The Curious Case Of Latour Trading



The SEC fined another high frequency trading firm yesterday.   While these settlements with exchanges, brokers and HFT firms seems to be occurring more frequently now, yesterday’s $16 million settlement with Latour Trading raises a whole new level of risk concerns.

Before we get to the details of the case, let’s talk about Latour Trading:

– Latour Trading has been a registered broker/dealer with the SEC since 2009.

– Latour is a high frequency, proprietary trading firm that has no customers.  They are also a market maker in a number of securities.

– According to the SEC, in 2011,  Latour “often accounted for 4%, and at times as much as 9%, of the trading volume in equity securities for the entire U.S. market”. ​

– According to BrokerCheck​ , Latour is registered with all the 11 stock exchanges BUT is not a FINRA member.

– Latour’s clearing agent since 2009 has been Wedbush Securities.  Wedbush has just been charged by FINRA for systematic market access violations, anti-money laundering and supervisory deficiencies.

– Latour is wholly owned by Tower Research Capital Investments LLC.

– Tower Research is run by Mark Gorton.  Back in 2011, Gorton’s other company, LimeWire, reached a settlement for $105 million with the four largest record labels for copyright infringement

– Tower Research is a member of the Modern Markets Initiative (MMI), the HFT lobby organization.

The Case

​This case is about a high frequency trading firm who blatantly disregarded Rule 15c3-1, the Net Capital Rule, which is one of the most important rules a for broker/dealer.  The net capital rule was put in place so regulators could monitor the financial health of brokerage firms. According to the SEC:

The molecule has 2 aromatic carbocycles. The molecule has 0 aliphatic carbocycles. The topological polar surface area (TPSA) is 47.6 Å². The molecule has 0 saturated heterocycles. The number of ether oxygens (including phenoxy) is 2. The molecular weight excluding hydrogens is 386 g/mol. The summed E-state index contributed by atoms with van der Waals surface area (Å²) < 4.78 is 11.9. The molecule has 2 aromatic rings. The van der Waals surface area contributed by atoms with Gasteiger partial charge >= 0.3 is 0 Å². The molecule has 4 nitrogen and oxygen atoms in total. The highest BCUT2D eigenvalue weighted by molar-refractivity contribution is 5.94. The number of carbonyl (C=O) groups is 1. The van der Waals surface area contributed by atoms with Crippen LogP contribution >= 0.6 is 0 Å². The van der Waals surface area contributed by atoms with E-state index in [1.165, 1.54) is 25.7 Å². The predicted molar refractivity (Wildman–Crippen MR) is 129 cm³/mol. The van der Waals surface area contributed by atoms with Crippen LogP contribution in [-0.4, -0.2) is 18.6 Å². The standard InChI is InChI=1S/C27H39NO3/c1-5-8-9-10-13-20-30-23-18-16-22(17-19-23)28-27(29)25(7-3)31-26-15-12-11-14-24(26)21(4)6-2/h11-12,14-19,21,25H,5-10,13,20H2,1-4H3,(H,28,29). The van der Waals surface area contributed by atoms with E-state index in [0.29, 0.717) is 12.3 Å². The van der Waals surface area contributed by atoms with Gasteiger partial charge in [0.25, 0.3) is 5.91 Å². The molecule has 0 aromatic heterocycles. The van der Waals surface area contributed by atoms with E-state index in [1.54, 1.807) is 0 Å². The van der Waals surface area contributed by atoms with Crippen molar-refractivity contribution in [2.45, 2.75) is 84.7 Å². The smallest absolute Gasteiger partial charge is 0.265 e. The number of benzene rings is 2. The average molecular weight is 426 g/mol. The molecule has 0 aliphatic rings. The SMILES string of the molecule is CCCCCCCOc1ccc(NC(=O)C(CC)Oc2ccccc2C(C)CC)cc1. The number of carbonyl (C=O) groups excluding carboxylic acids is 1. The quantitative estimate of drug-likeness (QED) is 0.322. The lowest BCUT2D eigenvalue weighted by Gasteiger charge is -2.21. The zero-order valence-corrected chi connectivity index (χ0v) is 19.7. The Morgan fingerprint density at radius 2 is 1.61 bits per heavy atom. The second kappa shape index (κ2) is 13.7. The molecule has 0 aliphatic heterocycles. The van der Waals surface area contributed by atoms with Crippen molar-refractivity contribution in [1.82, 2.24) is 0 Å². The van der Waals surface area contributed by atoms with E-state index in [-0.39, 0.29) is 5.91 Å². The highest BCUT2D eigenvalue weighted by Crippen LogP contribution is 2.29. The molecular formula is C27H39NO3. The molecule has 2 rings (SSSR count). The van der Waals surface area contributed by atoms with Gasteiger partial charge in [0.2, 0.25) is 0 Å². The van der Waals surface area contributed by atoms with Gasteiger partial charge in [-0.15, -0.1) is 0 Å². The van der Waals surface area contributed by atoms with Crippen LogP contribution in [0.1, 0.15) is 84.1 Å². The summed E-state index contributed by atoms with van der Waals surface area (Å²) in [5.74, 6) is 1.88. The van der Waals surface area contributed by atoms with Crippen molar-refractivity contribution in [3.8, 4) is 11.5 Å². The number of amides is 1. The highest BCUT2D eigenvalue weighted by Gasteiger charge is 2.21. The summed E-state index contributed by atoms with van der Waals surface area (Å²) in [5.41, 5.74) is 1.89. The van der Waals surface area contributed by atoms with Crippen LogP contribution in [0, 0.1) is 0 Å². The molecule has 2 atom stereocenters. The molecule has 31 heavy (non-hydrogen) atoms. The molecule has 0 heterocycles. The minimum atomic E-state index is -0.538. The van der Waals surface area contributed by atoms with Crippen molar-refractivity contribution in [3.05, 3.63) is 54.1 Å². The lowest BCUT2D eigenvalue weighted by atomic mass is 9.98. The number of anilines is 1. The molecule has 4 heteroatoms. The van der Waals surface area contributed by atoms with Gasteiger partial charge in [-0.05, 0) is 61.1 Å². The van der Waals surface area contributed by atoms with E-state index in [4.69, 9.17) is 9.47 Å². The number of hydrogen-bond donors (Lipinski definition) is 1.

From at least January 2010 through at least December 2011 (the “relevant period”), Latour consistently conducted a securities business while miscalculating the amount of net capital it had and thereby failing to maintain the required minimum net capital by millions of dollars. The firm operated without maintaining its required minimum net capital on 19 of 24 reporting dates during the relevant period. At end of day on those 19 reporting dates, the firm maintained net capital deficiencies in amounts ranging from approximately $2 million to as much as $28 million.”

“Latour’s net capital violations resulted from multiple flaws and errors in the firm’s haircut calculations, including the use of hypothetical positions (positions the firm did not actually hold) to create hedges for certain positions and a computer programming error. As a result of these flaws and errors, Latour regularly understated its required haircut deductions in its net capital computations by tens of millions of dollars. On one occasion, Latour understated its haircuts by nearly $40 million. Because of these understatements, Latour’s net capital violations also resulted in violations of the broker-dealer books and records and financial reporting rules.”